I was once told by a professional brewer on a tour of a brewery that 70% of a brewers time is spent cleaning. I have found that to be a little bit of an over exaggeration. That being said brewing is messy and having clean equipment is very very important. If even 1 bacteria cell gets into your beer and it then multiplies every 30 minutes you can imagine that a week latter you are going to have millions of bacteria in your beer. For that reason it is important to keep your equipment and work area clean.
I will be assuming you are following my wheat beer recipe, if you are not the basics will be the same but the ingredients will be different.
- To start off measure 2.5 gallons of water into your 3.5 gallon pot
- Bring the water to a boil and added 3.5 pounds of wheat and 3.5 pounds of pale liquid malt extract (add it slowly and stir as you do so. The last thing you want is for it all to fall to the bottom and burn to the bottom of your nice new pot)
- Once the solution has returned to a boil add 1 oz of Hallertau (or similar) hops to the beer and set the timer for 60 minutes
- Rehydrate the yeast according to the directions on the package
- Watch the beer, do not leave the room. It may start to boil over and if you boil over all of your beer you will have a terrible mess. Keep the stove temperature hot enough to boil the beer but not so hot you are going to boil it over.
- After an hour has passed you will have wort. At this point it has been sanitized by the boil and is free of any living organism. You just have to make sure it stays that way. Before you can add the yeast you need to cool the beer down. You can place a lid on it and put it in the fridge, place it in a sink full of cold water, or just wait for it to cool down. You need it to be at less than 80 F before you can add the yeast.
- While the beer is cooling you can sanitize for fermentation vessel with whatever sanitizer you choose. If you are using bleach make sure you rinse it 3 times so that you do not get bleach flavored beer.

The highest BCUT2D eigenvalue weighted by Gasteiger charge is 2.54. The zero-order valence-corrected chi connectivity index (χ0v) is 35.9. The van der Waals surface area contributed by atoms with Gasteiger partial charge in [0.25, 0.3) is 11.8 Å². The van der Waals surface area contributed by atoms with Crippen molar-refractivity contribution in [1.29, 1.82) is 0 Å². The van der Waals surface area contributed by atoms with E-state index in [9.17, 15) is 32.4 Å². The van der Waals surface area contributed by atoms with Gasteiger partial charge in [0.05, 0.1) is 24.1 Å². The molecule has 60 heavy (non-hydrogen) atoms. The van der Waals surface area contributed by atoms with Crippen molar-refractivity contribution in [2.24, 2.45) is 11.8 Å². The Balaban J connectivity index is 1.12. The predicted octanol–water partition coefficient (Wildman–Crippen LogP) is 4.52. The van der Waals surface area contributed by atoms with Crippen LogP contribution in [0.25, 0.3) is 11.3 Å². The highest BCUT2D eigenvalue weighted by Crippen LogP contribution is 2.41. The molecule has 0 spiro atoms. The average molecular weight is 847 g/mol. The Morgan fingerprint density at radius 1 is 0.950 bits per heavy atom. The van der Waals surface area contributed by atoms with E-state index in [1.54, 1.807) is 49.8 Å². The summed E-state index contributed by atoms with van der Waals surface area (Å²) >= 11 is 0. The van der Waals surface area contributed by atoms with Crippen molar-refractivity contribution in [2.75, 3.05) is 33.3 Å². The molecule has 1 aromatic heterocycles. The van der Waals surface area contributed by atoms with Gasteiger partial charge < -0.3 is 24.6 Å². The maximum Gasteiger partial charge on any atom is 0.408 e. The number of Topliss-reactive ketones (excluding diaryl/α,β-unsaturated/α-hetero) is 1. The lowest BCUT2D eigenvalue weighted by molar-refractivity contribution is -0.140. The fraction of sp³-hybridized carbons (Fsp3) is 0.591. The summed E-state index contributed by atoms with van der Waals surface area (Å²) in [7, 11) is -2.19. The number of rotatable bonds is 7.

- Pour the cooled beer into the fermentation vessel and bring the volume to 5 gallons with water.
- Take and record a hydrometer reading of the beer, if everything went well it should be around 1.050.
- Add the yeast to he beer.
- Yeast need oxygen to grow, so you will either need to pour the beer back and forth between the boil pot and the fermentation vessel or shake it in the fermentation vessel very well. (Boiling drives off all the oxygen, you need to add it back in after the boil).
- Place the lid/stopper on the fermentation vessel and add the air lock filled with Vodka or sanitizer.
- Set the beer in a warm room (~65 F) and let it ferment for the next 7 to 10 days.
- Within 48 hours you should see the air lock moving to release carbon dioxide being produced by the yeast as they metabolize the sugar present in the wort.
- After 7-10 days it should be time to bottle the beer, this means feeding the yeast one last time with sugar and adding the beer to a bottle. The sugar will provide a last meal for the yeast which they will once again turn into carbon dioxide and alcohol. This time the cap on the top of the beer bottle will seal in the carbon dioxide and carbonate your beer.
- Take a hydrometer reading of the beer and record it. It should be around 1.015. If it is not stop and check out this link.
- To bottle the beer first sanitize your siphon, 50 bottles, and your bottling bucket. Now add the beer to the bottling bucket using your siphon, the goal is to do this slowly without letting too much oxygen have access to the beer.
- Add priming sugar to the bottling bucket and gently stir it, this is for the yeasts last meal. To calculate how much priming sugar to use follow this link.
- Now add the beer to the bottle, about a half inch from the top. Place a crown cap on the bottle and crimp it in place with the caper.
- Place the closed bottles in a warm place, you need the yeast to stay active to eat their last meal, which might take some time. If you place a bottle in the fridge too soon the yeast will become dormant and will not carbonate your beer.
- After a good 2-3 weeks place 1 beer in the fridge, let it cool, and sample it. If it is nice and carbonated you can cool the rest.
- Celebrate the awesome accomplishment of brewing your own beer! I would recommend using a kit at least one more time before you start trying to experiment or move on to the next stage, which is using steeping grains.
|Getting Ready to Bottle|